After the German colonists arrived in Transylvania, they formed a German ethnic group called in the remaining documents from that time "Saxonnes" in Latin, derived afterwards in "Sachsen" in German, Romanian translation - "Sasii". After the Second World War ended, the Transylvanian Saxons and the Swabians from Banat region went through a very difficult time, as many of them were deported to the Soviet Union. After 1989, as a result of the collapse of the communist regime and out of fear of losing their cultural identity, a mass exodus of Saxons to the old Transylvanian home land has begun.
Where did the Transylvanian Saxons goĂ
The Foundation of the Transylvanian Saxons, headquartered in Germany, provides several statistics and answers the question about where do the Transylvanian Saxons live nowadays. More than 220,000 Transylvanian Saxons live in Germany, 15,000 in Austria, approximately 25,000 in the USA, 8,000 in Canada and less than 15,000 in Transylvania. They are seen as the true successors of a German cultural tradition over 850 years` old in the South-Eastern Europe. They are aware of their origin and role in the history and they are proud of everything they have accomplished over the centuries. This information was made public in 2004, when the Foundation celebrated its 25 years of existence.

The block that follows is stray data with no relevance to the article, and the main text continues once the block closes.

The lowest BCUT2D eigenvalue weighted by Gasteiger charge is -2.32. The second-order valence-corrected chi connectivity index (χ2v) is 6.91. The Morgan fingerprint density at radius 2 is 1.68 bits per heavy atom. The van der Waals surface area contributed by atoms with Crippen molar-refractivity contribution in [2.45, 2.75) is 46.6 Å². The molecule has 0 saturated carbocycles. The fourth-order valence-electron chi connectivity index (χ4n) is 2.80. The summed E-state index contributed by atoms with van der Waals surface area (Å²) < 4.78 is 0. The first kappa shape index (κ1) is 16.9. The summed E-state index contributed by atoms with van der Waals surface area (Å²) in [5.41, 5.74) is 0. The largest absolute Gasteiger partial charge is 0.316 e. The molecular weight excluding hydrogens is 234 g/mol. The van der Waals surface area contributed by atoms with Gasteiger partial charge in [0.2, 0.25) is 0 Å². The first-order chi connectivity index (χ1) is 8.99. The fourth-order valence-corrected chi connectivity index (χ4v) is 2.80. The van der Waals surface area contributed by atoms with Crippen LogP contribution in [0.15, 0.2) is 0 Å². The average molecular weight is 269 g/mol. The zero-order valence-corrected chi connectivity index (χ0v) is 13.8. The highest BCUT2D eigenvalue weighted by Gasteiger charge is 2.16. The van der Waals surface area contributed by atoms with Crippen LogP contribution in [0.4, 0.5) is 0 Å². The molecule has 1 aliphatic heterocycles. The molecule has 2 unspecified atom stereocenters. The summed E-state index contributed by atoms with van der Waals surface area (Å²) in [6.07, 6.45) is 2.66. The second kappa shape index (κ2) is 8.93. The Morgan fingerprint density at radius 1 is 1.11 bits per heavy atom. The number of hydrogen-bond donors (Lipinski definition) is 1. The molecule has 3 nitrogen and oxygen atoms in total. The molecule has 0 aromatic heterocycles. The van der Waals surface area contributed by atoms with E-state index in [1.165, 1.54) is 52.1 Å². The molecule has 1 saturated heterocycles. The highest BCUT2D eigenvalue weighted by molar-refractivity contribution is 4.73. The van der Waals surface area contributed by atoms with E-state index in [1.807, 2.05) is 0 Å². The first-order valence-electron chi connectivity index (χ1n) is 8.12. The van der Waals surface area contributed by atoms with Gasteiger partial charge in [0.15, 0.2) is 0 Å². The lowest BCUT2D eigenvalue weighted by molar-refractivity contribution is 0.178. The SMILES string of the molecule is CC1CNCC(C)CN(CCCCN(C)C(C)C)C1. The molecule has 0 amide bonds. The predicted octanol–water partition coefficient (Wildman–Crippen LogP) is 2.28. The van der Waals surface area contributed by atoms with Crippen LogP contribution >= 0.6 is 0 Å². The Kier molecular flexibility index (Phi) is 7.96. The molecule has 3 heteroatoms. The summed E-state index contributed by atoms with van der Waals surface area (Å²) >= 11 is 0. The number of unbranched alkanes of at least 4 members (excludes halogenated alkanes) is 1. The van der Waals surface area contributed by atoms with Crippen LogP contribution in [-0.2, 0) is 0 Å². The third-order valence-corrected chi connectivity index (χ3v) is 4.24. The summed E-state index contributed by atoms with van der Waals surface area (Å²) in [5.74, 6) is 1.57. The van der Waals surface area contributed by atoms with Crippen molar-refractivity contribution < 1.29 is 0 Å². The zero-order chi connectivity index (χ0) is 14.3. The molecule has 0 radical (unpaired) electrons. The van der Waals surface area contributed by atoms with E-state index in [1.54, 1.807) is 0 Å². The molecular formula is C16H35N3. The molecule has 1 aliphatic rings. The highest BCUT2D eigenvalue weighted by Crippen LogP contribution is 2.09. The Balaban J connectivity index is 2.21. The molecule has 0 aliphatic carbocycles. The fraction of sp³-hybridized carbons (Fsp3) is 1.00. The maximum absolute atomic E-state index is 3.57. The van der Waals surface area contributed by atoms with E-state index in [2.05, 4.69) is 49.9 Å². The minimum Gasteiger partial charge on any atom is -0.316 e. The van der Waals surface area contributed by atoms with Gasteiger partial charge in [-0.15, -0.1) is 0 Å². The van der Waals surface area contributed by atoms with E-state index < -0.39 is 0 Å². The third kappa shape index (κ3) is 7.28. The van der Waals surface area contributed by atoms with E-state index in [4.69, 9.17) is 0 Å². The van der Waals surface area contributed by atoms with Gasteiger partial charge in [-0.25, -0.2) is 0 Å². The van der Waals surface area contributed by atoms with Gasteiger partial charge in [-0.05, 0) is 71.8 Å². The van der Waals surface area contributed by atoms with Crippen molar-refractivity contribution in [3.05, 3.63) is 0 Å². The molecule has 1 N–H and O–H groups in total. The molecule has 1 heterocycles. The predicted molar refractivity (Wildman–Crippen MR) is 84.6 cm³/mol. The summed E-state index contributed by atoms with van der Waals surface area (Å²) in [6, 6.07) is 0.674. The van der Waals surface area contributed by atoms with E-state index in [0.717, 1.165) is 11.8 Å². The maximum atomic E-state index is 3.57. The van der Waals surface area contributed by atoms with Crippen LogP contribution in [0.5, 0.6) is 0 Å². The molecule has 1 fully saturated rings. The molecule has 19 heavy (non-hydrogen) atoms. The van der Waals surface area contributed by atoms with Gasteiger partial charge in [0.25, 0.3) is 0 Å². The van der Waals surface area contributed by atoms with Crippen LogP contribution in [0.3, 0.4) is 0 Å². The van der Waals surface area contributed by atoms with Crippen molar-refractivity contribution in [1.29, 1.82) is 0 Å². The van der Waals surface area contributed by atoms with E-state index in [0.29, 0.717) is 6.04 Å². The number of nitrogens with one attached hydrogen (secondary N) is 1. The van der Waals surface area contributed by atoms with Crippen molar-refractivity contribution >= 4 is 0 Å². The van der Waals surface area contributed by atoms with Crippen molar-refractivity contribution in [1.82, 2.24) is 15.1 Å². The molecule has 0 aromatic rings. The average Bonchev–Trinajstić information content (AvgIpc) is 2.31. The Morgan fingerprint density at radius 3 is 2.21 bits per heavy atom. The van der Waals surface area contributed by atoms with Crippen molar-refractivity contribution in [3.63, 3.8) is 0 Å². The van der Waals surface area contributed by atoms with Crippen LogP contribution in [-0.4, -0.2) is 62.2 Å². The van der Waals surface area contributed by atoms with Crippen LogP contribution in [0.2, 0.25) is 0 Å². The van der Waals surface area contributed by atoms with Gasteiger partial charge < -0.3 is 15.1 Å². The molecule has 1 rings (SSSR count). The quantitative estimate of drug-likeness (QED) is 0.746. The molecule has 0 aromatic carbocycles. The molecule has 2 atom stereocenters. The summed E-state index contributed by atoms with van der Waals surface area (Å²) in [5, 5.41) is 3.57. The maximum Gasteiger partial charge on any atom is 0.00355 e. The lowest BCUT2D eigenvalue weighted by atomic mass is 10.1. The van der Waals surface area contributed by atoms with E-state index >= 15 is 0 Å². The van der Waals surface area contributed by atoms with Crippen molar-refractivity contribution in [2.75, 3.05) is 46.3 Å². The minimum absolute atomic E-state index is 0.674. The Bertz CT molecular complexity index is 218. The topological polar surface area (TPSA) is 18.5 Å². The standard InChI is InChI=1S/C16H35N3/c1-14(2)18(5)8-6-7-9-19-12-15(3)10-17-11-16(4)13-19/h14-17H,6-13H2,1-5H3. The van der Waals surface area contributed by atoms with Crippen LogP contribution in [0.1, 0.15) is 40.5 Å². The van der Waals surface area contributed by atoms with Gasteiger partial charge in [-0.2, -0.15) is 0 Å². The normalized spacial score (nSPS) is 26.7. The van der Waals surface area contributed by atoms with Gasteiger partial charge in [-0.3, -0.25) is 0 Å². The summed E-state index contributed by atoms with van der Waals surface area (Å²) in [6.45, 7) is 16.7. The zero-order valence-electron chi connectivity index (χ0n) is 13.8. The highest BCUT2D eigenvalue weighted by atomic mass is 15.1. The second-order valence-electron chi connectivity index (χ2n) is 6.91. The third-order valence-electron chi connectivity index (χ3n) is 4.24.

After the exodus of the Transylvanian Saxons, there were many citadel-churches left in Transylvania, some of them established by UNESCO as world cultural heritage sites. The desire to learn about the Transylvanian culture raised the interest of Prince Charles, who initiated projects for Sighisoara, Biertan and Viscri. The Foundation of Transylvanian Saxons, headquartered in Munich, entered into a close collaboration with the Romanian institutions in order to save the cultural heritage of the Saxons from Romania. The main interest is in the citadel-churches from the places which were once inhabited by Transylvanian Saxons.
Restoration achieved through projects
The citadel-churches from Prejmer, Biertan, Valea Viilor and Viscri, alongside with the Rural Citadel from Calnic are enjoying protection because they are included in the list of world cultural heritage sites. Some of them have undergone restoration works through projects, but, out of the approximately 140 citadel-churches, not all of them can be reconditioned, being left behind by the parishioners who emigrated.